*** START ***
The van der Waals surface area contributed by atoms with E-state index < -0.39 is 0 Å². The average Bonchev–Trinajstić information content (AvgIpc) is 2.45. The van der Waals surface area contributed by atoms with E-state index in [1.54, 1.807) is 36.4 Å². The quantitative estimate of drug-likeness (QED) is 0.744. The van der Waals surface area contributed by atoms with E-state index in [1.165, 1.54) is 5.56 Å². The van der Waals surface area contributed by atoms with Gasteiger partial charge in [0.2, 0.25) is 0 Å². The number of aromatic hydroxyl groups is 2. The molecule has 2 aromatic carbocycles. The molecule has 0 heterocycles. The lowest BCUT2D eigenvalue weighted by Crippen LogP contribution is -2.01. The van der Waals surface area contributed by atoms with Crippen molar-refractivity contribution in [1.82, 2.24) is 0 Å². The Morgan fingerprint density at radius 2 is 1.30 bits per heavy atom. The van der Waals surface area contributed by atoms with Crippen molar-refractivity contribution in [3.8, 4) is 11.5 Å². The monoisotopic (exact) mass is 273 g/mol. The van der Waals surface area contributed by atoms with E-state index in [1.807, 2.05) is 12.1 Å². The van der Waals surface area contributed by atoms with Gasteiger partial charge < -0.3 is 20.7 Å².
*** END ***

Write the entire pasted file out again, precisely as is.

The van der Waals surface area contributed by atoms with E-state index < -0.39 is 0 Å². The average Bonchev–Trinajstić information content (AvgIpc) is 2.45. The van der Waals surface area contributed by atoms with E-state index in [1.54, 1.807) is 36.4 Å². The quantitative estimate of drug-likeness (QED) is 0.744. The van der Waals surface area contributed by atoms with E-state index in [1.165, 1.54) is 5.56 Å². The van der Waals surface area contributed by atoms with Gasteiger partial charge in [0.2, 0.25) is 0 Å². The number of aromatic hydroxyl groups is 2. The molecule has 2 aromatic carbocycles. The molecule has 0 heterocycles. The lowest BCUT2D eigenvalue weighted by Crippen LogP contribution is -2.01. The van der Waals surface area contributed by atoms with Crippen molar-refractivity contribution in [1.82, 2.24) is 0 Å². The Morgan fingerprint density at radius 2 is 1.30 bits per heavy atom. The van der Waals surface area contributed by atoms with Crippen molar-refractivity contribution in [3.8, 4) is 11.5 Å². The monoisotopic (exact) mass is 273 g/mol. The van der Waals surface area contributed by atoms with E-state index in [1.807, 2.05) is 12.1 Å². The van der Waals surface area contributed by atoms with Gasteiger partial charge < -0.3 is 20.7 Å².